A recent Alaska Dispatch News article expressed concerns over the Military Readiness Exercises planned for early May in the Gulf of Alaska. It quoted a member of the Eyak Preservation Council in Cordova stating that she feared damage to marine life would occur. Those concerns, while genuinely held, are not justified according to the National Marine Fisheries Service (NMFS), which is the federal agency charged with providing protection to the marine environment.
Military Readiness Exercises (MRE) have occurred in Alaska starting in 1975 with “Jack Frost” then continued with “Brim Frost”, “Arctic Warrior” and now a decade of “ Northern Edge exercises,” (NE).
MREs are designed to train our joint forces consisting of the Navy, Air Force, Army, Marines, and Coast Guard to be able to meet or prevent Indo-Asian-Pacific region threats to the U.S. from overseas aggressors.
Beginning in 2011 a series of NE exercise were planned for several years and since the exercises were to be conducted in areas where there might be an impact on threatened or endangered species, salmon and habitat, the U.S. Navy generated complete environmental impact statements for the five years of the NE exercises.
In 2016, this EIS was reviewed by NMFS, operating under the control of an administration that prided itself with marine and environmental conservation.
NMFS considered impacts to salmon, marine mammals and habitat.
After a very thorough review, NMFS came to several conclusions.
For salmon: It did “not expect the MRE activities to appreciably reduce Chinook, Coho, Chums and Sockeye.” There has been speculation that recent weak runs of salmon in Alaska might be connected to these MREs. It seems clear that this speculation is not supported by the facts.
As for mammals, NMFS went on to say that for years 2011 through 2016 based on exhaustive studies “the effect of the military readiness activities the navy proposes to conduct in the Gulf of Alaska each year for a 5 year period … it is NMFS biological opinion that the navy’s activities are not likely to jeopardize the continuing existence of these threatened and endangered species under NMFS jurisdiction.”
As for habitat concerns, it said: “because critical habitat that has been endangered or threatened does not occur in the action area, it is not likely to be adversely affected by the military readiness activities the navy proposes to conduct in the Gulf of Alaska.”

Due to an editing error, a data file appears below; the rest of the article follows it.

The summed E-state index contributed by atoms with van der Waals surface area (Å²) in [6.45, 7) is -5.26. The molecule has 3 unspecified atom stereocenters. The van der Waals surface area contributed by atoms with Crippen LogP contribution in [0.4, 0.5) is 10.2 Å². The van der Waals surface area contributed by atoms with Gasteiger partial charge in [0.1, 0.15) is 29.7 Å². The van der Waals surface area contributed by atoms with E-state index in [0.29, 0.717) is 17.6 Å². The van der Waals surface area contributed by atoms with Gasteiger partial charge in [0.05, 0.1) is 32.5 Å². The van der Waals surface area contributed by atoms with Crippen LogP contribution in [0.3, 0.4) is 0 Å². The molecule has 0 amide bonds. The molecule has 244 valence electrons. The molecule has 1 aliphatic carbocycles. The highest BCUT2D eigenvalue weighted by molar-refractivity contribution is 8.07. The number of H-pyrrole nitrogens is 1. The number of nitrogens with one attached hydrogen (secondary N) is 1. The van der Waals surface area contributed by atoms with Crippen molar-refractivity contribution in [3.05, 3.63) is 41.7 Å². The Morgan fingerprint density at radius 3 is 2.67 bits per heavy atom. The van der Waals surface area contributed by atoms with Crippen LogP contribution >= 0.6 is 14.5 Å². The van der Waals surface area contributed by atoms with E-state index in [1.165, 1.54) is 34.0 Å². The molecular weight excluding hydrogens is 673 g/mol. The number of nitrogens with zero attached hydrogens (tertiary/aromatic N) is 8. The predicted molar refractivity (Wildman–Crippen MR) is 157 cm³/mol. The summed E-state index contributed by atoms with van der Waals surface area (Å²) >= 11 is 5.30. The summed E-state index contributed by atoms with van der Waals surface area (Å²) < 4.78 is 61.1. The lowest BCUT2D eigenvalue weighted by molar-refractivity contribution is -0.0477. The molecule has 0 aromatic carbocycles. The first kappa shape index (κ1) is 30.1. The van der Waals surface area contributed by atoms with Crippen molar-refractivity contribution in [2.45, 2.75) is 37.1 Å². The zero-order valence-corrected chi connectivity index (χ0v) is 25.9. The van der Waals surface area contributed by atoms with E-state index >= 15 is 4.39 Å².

Recently the U.S. Navy has approved the 2017 NE exercise, which will allow one large scale carrier group exercise including anti submarine warfare and live sonar activities. This approval has scaled down some activities to provide even more protections from noise and other disturbances to marine mammals.
The concerns expressed by the Eyak preservation council member or other unnamed people referred to in the article do not appear to be justified in the eyes of the very agency, NMFS, that oversees and protects the marine environment.
Nor do they seem to be shared by many who participate in commercial or recreational fisheries. Had there been specific concerns from the fishing industry I am confident that the author of the article would have cited them.
As an Alaska Board of Fisheries member who served seven years, all of which was during the time when NE exercises took place after being approved and issued permits by NMFS, I can offer some information about how concerned fisheries stakeholder seemed to be. I worked with State biologists, scientists from the private sector, fisheries managers, processors, commercial and recreational stakeholders, the general public and other Board members concerning fish sustainability and habitat issues. Many of these people were from or utilized the Gulf of Alaska or nearby areas for recreational or commercial purpose. At no time did I ever hear any environmental concerns over using small parts of the Gulf for military training. You would think that with the publicity given the matter that someone would have said something. Especially someone who depends on the resource and its sustainability.
The area proposed for these exercise is quite remote and far from salmon fisheries in the gulf. It is an area outside of Middleton Island, an isolated piece of ground nearly 100 miles from Cordova. There is no salmon fishing of any kind that I am aware of undertaken in the proposed NE area.
The NE 2017 exercise is projected to provide 13 million dollars in economic benefit to Alaska, engage 6,000 service men and women, over 350 aircraft and 3 naval vessels. All in an effort to train our joint services to better protect our country. Significantly more military resources were used in previously approved NE exercises which suggests that there will be even less impact with the NE 2017 exercises.
Even though there is a possibility that fish and mammal mortality may occur, every effort is being taken to insure minimal impact to the environment and marine life. During the exercise there will be no use of bombs or torpedoes as has been previously suggested. The only anticipated ordnance will be inert gun shells and small arms rounds.
Risks to threatened or endangered species, salmon, and habitat is negligible and well worth the benefit of having our country’s military services properly trained and ready to protect us in the event of a crisis.
Karl Johnstone is a former Alaska Superior court Judge, Chair of the Alaska Board of Fisheries, and a member of the Alaska Commander’s Civilian Advisory Board